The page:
That night, I was struggling with pain, and having a really hard time settling in to fall asleep, so I asked if I could get some stronger meds, and the nurse asked if I wanted a shot of pain meds directly. Remembering how those had calmed things in the ED, I quickly agreed.
Before administering, she took my vitals. Turns out my blood pressure. was slightly elevated. 
It was like 140/90...which is high, but not crazy high.
And hello I was in pain and also had been through an eventful 48 hours, so the fact that my bp was elevated did not surprise me.
But the nurse did not like it, and insisted I have an IV of Lasix before anything else.
Lasix is a diuretic. 
Which means I then spent the next several hours getting up to pee every thirty minutes or so.
This did very little for my pain, and absolutely zero for my ability to sleep.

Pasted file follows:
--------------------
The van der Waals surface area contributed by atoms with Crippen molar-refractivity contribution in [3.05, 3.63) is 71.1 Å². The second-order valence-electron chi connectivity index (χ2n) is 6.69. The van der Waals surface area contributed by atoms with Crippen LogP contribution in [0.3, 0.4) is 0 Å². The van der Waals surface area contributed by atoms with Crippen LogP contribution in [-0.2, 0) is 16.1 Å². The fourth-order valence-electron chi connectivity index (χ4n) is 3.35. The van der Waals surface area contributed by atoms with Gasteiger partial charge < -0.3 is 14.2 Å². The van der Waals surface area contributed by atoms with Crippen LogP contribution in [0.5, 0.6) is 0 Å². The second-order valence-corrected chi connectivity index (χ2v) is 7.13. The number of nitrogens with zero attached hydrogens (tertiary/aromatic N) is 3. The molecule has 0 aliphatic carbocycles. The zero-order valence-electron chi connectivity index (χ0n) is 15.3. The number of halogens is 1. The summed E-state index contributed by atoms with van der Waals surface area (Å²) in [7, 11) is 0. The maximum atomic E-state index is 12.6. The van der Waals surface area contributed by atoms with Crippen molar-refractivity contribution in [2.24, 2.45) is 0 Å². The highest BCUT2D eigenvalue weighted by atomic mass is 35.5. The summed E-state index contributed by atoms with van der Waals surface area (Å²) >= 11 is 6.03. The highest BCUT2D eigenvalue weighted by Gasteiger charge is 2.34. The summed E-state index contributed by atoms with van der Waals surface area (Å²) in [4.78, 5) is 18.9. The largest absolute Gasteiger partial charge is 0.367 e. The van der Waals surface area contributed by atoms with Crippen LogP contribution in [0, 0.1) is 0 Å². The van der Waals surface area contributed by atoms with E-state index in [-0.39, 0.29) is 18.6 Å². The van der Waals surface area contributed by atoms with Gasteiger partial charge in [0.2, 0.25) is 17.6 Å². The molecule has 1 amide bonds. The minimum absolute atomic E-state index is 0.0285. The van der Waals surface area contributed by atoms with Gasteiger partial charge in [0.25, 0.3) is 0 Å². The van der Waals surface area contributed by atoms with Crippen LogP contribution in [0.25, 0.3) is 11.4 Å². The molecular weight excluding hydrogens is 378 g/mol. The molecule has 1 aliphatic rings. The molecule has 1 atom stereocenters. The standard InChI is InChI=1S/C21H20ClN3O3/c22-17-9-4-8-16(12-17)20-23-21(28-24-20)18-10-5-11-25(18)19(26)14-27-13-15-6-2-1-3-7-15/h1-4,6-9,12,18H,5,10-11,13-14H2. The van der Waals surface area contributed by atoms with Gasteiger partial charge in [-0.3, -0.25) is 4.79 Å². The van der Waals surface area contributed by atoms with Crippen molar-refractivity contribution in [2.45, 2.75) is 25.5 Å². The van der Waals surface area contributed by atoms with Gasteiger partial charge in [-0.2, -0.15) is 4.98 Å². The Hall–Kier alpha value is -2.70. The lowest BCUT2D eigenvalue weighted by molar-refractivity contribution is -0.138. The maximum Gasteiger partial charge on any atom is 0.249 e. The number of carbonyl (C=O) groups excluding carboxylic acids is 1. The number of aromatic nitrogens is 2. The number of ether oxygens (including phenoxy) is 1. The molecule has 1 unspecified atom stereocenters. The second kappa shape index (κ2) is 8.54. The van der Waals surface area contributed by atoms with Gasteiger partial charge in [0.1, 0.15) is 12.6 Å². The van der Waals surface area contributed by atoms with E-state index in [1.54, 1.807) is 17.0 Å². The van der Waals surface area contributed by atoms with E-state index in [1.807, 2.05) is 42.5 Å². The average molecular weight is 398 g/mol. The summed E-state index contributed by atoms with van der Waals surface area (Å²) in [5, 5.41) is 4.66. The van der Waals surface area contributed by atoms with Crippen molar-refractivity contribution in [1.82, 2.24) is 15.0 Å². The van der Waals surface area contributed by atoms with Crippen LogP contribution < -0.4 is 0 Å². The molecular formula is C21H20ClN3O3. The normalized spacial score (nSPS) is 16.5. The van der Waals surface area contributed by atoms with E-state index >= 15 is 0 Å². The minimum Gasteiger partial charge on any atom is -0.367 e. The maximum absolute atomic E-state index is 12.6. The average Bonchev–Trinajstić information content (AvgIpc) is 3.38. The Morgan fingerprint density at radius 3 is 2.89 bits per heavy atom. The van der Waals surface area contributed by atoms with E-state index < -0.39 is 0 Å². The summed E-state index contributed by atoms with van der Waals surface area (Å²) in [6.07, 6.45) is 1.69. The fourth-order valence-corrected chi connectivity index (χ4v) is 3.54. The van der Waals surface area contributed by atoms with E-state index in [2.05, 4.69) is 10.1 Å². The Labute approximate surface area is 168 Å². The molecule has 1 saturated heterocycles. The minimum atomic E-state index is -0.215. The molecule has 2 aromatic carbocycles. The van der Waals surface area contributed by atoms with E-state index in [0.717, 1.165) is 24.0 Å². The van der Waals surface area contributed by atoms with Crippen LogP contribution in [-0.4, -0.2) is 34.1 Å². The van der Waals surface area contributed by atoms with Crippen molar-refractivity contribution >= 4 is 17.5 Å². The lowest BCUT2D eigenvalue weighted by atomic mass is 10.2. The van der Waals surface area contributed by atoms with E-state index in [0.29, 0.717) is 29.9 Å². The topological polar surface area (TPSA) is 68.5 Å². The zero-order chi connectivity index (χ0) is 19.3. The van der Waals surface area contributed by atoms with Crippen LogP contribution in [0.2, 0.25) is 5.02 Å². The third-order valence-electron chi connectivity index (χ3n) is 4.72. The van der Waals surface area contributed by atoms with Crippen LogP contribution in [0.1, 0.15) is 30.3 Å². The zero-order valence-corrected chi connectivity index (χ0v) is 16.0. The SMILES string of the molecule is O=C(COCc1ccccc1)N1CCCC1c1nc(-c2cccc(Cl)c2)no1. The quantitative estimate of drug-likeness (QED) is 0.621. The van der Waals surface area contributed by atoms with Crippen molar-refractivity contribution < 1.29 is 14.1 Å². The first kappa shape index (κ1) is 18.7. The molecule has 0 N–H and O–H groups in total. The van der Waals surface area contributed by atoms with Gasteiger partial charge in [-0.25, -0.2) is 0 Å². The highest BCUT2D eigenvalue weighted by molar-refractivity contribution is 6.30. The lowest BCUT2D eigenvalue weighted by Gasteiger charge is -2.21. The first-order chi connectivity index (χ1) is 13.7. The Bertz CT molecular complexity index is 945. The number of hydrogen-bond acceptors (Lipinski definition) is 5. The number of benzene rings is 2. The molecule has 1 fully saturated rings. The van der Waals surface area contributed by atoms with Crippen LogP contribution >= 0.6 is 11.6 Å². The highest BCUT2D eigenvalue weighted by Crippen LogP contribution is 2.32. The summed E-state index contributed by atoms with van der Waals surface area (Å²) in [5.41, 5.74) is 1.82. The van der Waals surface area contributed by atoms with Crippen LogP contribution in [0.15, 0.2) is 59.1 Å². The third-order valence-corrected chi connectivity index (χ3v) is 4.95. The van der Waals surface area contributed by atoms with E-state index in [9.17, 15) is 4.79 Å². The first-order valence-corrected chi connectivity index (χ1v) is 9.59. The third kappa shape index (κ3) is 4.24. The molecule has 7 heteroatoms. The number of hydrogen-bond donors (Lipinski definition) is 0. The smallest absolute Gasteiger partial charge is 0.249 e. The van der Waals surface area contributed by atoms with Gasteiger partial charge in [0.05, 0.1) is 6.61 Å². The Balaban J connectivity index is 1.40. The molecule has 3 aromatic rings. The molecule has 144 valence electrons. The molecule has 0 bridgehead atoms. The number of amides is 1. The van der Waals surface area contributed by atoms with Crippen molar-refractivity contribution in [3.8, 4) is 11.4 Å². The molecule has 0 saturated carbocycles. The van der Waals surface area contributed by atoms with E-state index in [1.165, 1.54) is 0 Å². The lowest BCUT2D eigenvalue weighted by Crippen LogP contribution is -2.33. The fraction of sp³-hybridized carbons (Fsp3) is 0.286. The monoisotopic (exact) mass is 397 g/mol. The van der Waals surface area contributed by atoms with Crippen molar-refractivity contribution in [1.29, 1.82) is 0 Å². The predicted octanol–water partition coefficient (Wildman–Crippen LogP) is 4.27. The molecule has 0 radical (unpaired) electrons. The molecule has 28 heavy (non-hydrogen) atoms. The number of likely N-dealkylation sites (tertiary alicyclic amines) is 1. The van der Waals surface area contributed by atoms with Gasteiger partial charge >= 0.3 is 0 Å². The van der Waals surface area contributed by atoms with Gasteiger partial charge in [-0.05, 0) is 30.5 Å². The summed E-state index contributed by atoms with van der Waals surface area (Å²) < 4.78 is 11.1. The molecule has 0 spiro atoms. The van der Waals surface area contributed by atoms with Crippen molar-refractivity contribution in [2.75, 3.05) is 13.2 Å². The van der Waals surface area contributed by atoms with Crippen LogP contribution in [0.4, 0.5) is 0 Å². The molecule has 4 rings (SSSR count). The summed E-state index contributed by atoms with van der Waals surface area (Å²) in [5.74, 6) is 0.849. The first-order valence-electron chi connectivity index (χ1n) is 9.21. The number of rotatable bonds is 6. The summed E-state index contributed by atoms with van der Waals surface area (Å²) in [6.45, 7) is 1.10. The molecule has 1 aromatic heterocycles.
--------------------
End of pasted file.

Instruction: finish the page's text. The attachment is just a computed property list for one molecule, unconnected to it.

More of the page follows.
I finally gave into the fact that I was not going to rest and flipped on the TV.
Turns out, in the middle of the night on Kuwait Satellite Television, you can find a movie or two. 
I watched "The Social Network", then "Rat Race", "Bad Boys II" and then two episodes of "How I Met Your Mother" came on, then it was only Arabic Soap Operas. 
It was a long, long night.

The next morning I was pretty exhausted and still in a decent amount of pain, but really eager to go home so I could attempt to actually sleep. The rounding doctor said it wasn't his call if I could discharge or not, and that I might have to stay another night, as going home with a drain still in is risk for infection. It'd be my surgeon's call, and he wouldn't be in until later.

I sent Dave a text with the news, and said I'd update when I knew anything.

Luckily, my surgeon came in around 11:30am. He said I could go home!!! I was so happy!! He felt like as long as I promised to be careful and sterile while emptying my drain, the risk of infection was very low and he agreed I could rest better at home.
HOORAY.
I called Dave and told him to head on over to the hospital and pick me up!!

Dave and the kids arrived around noon.
To make an already VERY long story just that much shorter, I'll spare you the details and the bitching and just say that it was over FIVE HOURS later that I was finally discharged.
Paperwork confusion, shift changes, etc.

Whatever.